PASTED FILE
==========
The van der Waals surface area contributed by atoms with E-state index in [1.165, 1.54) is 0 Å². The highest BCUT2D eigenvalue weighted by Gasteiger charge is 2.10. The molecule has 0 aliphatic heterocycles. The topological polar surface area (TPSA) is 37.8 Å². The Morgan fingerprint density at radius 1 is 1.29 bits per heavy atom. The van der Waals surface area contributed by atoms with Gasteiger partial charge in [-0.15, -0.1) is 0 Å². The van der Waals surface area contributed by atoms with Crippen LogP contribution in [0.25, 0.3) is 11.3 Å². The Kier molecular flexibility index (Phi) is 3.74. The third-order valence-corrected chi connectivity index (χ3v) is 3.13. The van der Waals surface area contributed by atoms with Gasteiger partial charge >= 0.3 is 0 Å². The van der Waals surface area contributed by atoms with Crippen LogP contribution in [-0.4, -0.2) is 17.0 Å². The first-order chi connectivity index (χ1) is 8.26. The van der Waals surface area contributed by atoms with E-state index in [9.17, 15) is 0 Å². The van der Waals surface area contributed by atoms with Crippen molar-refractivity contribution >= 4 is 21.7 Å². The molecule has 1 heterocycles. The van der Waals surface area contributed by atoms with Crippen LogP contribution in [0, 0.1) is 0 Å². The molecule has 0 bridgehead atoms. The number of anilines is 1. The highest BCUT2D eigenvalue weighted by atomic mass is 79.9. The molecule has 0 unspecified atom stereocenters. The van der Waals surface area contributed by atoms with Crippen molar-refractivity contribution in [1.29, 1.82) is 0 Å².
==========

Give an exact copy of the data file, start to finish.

The van der Waals surface area contributed by atoms with E-state index in [1.165, 1.54) is 0 Å². The highest BCUT2D eigenvalue weighted by Gasteiger charge is 2.10. The molecule has 0 aliphatic heterocycles. The topological polar surface area (TPSA) is 37.8 Å². The Morgan fingerprint density at radius 1 is 1.29 bits per heavy atom. The van der Waals surface area contributed by atoms with Gasteiger partial charge in [-0.15, -0.1) is 0 Å². The van der Waals surface area contributed by atoms with Crippen LogP contribution in [0.25, 0.3) is 11.3 Å². The Kier molecular flexibility index (Phi) is 3.74. The third-order valence-corrected chi connectivity index (χ3v) is 3.13. The van der Waals surface area contributed by atoms with Gasteiger partial charge >= 0.3 is 0 Å². The van der Waals surface area contributed by atoms with Crippen LogP contribution in [-0.4, -0.2) is 17.0 Å². The first-order chi connectivity index (χ1) is 8.26. The van der Waals surface area contributed by atoms with E-state index in [9.17, 15) is 0 Å². The van der Waals surface area contributed by atoms with Crippen molar-refractivity contribution >= 4 is 21.7 Å². The molecule has 1 heterocycles. The van der Waals surface area contributed by atoms with Crippen LogP contribution in [0, 0.1) is 0 Å². The molecule has 0 bridgehead atoms. The number of anilines is 1. The highest BCUT2D eigenvalue weighted by atomic mass is 79.9. The molecule has 0 unspecified atom stereocenters. The van der Waals surface area contributed by atoms with Crippen molar-refractivity contribution in [1.29, 1.82) is 0 Å².